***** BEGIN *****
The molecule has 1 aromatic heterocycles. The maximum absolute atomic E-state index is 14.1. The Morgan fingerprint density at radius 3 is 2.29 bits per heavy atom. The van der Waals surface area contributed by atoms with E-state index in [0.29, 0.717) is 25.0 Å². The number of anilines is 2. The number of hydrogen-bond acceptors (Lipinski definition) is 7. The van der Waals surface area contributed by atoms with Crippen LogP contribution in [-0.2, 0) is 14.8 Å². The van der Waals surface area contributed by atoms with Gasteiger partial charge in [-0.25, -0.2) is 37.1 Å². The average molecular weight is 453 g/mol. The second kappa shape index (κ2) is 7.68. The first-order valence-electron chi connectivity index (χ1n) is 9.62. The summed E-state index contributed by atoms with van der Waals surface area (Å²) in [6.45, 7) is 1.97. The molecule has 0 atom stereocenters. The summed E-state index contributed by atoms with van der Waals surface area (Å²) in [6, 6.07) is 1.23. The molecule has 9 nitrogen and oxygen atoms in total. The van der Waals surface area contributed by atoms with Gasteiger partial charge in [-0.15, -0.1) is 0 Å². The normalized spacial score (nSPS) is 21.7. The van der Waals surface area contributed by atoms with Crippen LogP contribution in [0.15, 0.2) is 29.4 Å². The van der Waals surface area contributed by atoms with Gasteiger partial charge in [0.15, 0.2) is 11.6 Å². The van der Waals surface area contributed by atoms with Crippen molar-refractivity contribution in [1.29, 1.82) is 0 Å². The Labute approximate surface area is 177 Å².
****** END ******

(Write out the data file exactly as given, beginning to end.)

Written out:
The molecule has 1 aromatic heterocycles. The maximum absolute atomic E-state index is 14.1. The Morgan fingerprint density at radius 3 is 2.29 bits per heavy atom. The van der Waals surface area contributed by atoms with E-state index in [0.29, 0.717) is 25.0 Å². The number of anilines is 2. The number of hydrogen-bond acceptors (Lipinski definition) is 7. The van der Waals surface area contributed by atoms with Crippen LogP contribution in [-0.2, 0) is 14.8 Å². The van der Waals surface area contributed by atoms with Gasteiger partial charge in [-0.25, -0.2) is 37.1 Å². The average molecular weight is 453 g/mol. The second kappa shape index (κ2) is 7.68. The first-order valence-electron chi connectivity index (χ1n) is 9.62. The summed E-state index contributed by atoms with van der Waals surface area (Å²) in [6.45, 7) is 1.97. The molecule has 0 atom stereocenters. The summed E-state index contributed by atoms with van der Waals surface area (Å²) in [6, 6.07) is 1.23. The molecule has 9 nitrogen and oxygen atoms in total. The van der Waals surface area contributed by atoms with Gasteiger partial charge in [-0.15, -0.1) is 0 Å². The normalized spacial score (nSPS) is 21.7. The van der Waals surface area contributed by atoms with Crippen LogP contribution in [0.15, 0.2) is 29.4 Å². The van der Waals surface area contributed by atoms with Gasteiger partial charge in [0.15, 0.2) is 11.6 Å². The van der Waals surface area contributed by atoms with Crippen molar-refractivity contribution in [1.29, 1.82) is 0 Å². The Labute approximate surface area is 177 Å².